One of the most important choices in your baking decisions is what kind of flour to use. I have had a few baking disasters using what I thought was the right flour, but left me with a sagging, lumpy loaf of bread, which I named Mr. Sadsack. (I thought I was getting a good deal at a restaurant supply store, getting a big bag of Gold Medal Better for Bread flour for only $15 a 50# bag! Apparently it was a lower protein than I was used to and it took 3 terrible loaves to figure out it was the flour. I changed the flour, problem solved.) Let me share with you what I have learned.
There are a variety of wheat flours to choose from. Some are made from a soft (lower protein) wheat berry. Some from a hard (higher protein) wheat berry. Some are made from winter wheat, some from spring. Some are red, some are white.
Without getting into too much detail about when it is grown or how, it is the protein in the wheat that ultimately makes the difference for you. Lower protein wheat makes flour with less gluten and is good for tender baked goods that do not need to raise much such as cookies, pie crust, biscuits and cakes.
Higher protein wheat makes flour with a higher amount of gluten and is good for breads, pizzas, bagels and pretzels.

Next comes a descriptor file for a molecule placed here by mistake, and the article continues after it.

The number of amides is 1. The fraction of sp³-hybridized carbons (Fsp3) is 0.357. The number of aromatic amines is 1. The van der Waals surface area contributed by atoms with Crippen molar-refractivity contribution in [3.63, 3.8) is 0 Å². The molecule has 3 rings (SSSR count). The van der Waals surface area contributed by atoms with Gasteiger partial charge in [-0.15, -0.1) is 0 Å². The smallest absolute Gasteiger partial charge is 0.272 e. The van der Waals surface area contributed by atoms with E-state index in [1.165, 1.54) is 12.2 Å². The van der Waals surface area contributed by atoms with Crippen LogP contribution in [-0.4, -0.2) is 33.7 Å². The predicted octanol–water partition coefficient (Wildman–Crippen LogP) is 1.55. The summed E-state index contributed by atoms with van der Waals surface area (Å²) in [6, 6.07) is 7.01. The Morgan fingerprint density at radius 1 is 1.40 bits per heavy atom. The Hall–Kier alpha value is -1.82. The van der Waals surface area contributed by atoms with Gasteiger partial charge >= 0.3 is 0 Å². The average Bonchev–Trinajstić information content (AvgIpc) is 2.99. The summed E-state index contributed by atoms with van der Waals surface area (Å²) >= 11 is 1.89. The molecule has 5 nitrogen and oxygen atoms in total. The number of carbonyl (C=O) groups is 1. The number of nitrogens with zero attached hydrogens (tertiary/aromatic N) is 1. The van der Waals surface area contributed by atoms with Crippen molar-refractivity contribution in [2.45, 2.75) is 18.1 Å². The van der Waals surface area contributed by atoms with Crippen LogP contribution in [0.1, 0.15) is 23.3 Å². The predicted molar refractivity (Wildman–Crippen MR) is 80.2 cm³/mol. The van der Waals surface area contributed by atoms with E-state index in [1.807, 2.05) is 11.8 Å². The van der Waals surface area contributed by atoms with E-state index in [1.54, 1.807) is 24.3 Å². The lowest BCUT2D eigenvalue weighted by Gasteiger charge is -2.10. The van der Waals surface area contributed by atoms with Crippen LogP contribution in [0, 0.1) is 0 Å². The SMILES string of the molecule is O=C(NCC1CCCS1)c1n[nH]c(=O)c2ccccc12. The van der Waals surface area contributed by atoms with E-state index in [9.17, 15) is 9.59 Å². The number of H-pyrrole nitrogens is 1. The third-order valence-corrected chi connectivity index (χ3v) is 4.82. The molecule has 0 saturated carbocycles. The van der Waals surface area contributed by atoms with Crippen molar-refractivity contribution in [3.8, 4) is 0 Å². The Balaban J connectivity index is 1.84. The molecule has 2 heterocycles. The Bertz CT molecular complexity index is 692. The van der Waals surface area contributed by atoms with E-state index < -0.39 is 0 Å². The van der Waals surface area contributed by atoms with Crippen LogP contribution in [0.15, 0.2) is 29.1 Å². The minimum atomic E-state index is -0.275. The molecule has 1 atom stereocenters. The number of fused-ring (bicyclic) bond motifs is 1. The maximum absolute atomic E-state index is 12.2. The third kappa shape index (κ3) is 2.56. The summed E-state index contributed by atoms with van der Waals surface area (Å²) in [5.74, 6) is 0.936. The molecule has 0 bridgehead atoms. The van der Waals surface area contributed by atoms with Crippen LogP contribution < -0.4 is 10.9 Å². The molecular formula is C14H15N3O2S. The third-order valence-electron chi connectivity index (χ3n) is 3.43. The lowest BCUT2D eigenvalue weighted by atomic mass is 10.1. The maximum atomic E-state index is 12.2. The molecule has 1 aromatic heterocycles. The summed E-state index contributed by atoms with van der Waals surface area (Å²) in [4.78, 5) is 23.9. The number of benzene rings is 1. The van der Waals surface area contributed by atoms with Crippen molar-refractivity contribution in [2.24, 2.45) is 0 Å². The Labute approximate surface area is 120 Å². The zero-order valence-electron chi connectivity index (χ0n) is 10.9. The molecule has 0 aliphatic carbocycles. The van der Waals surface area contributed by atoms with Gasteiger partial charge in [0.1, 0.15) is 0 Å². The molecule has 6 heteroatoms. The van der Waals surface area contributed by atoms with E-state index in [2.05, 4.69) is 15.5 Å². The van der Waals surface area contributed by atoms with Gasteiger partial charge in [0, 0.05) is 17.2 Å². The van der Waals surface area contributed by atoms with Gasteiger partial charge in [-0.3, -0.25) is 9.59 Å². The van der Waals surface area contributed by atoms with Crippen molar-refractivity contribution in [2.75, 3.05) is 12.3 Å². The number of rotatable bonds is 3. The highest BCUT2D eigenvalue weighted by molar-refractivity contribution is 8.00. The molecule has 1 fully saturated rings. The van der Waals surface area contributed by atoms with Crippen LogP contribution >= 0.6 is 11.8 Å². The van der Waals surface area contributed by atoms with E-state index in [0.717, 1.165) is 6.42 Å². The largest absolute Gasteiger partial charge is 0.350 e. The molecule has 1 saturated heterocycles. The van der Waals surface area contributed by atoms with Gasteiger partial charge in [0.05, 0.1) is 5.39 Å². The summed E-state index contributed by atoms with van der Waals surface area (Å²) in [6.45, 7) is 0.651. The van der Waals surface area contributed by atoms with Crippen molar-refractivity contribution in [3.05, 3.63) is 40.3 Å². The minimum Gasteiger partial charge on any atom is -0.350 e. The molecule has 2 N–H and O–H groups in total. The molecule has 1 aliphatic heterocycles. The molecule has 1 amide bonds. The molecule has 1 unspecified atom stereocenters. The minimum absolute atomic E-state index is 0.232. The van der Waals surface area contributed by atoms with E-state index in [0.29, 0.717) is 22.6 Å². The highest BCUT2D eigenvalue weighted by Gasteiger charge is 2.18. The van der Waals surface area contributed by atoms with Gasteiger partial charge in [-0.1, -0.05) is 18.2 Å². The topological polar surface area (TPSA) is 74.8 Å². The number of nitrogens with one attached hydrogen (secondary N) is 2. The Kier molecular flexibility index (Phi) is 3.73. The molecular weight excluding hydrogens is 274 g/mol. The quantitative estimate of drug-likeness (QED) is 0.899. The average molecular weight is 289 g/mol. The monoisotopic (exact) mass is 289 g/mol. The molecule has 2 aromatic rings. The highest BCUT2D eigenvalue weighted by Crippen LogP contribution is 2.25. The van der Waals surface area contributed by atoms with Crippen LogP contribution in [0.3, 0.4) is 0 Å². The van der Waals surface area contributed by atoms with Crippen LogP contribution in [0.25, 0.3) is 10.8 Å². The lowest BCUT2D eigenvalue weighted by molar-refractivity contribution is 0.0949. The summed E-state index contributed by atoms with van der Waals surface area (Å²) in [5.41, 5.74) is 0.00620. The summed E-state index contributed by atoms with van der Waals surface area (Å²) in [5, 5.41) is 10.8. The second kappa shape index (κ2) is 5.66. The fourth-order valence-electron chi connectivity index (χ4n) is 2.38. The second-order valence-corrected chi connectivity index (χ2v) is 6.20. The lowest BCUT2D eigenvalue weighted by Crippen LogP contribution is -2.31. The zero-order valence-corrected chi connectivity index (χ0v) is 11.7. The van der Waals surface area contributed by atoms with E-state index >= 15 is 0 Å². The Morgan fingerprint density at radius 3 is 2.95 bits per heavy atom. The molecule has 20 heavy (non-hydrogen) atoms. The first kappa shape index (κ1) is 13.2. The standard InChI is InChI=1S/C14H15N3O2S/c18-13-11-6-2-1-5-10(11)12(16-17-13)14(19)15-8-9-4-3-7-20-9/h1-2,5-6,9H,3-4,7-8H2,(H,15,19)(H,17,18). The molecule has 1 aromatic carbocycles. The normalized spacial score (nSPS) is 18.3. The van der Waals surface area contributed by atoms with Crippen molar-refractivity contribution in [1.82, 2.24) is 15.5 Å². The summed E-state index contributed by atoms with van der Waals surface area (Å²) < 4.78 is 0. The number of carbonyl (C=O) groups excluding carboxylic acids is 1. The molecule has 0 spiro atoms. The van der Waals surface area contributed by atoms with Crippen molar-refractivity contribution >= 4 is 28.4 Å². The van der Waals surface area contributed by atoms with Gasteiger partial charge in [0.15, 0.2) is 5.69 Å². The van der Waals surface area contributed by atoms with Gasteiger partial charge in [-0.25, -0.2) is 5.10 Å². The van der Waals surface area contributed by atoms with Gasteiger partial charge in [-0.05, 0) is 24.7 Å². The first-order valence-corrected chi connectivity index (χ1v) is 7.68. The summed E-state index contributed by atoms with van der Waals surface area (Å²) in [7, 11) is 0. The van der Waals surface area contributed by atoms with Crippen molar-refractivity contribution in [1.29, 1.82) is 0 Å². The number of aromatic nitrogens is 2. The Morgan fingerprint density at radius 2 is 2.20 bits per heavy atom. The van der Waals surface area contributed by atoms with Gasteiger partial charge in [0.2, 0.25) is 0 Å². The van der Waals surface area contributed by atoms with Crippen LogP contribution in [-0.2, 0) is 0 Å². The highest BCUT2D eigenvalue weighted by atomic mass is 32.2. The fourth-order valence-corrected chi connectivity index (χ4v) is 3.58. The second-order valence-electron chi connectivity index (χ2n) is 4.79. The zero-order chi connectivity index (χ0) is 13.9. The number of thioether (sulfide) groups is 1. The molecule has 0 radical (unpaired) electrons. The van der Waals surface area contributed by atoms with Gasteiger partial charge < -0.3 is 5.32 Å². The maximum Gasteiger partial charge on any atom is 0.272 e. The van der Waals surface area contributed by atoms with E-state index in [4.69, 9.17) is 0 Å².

There are hundreds of kinds of wheat grown around the world. Mills mix a variety of wheat to achieve the protein level they are looking for. King Arthur flour, one of the gold standards of wheat, use an old type of wheat called “Turkey Red” in their all-purpose flour. Theirs was the first brand of flour that actually caught my attention. Back when it was sold at Trader Joes, I purchased a bag and for some reason, instead of throwing out the bag, I took a closer look at it. They had a catalog! What? I sent for it and have been a happy camper ever since. I had no idea until then, that all these tools, tips, and tricks were available to the general baking public. Getting one of their catalogs in the mail is usually the highlight of that day. And they all have recipes in them to boot.
One of the things that make King Arthur flour special is that the flours, with the exception of their cake flour, is unbleached and unbromated. I will explain this in a minute.
Another of my favorite brands is Bobs Red Mill. They are based in Oregon and I got to meet Bob and take a tour of their facilities. They have a store down the street from the mill with a café. You can buy the ingredients to make great bread, buy great breads already made, or buy a sandwich right there at their café made from their great breads. Their big claim to fame is using stone mills to grind the wheat, thereby not overheating the grains of wheat and destroying nutrients. You can read more about them here.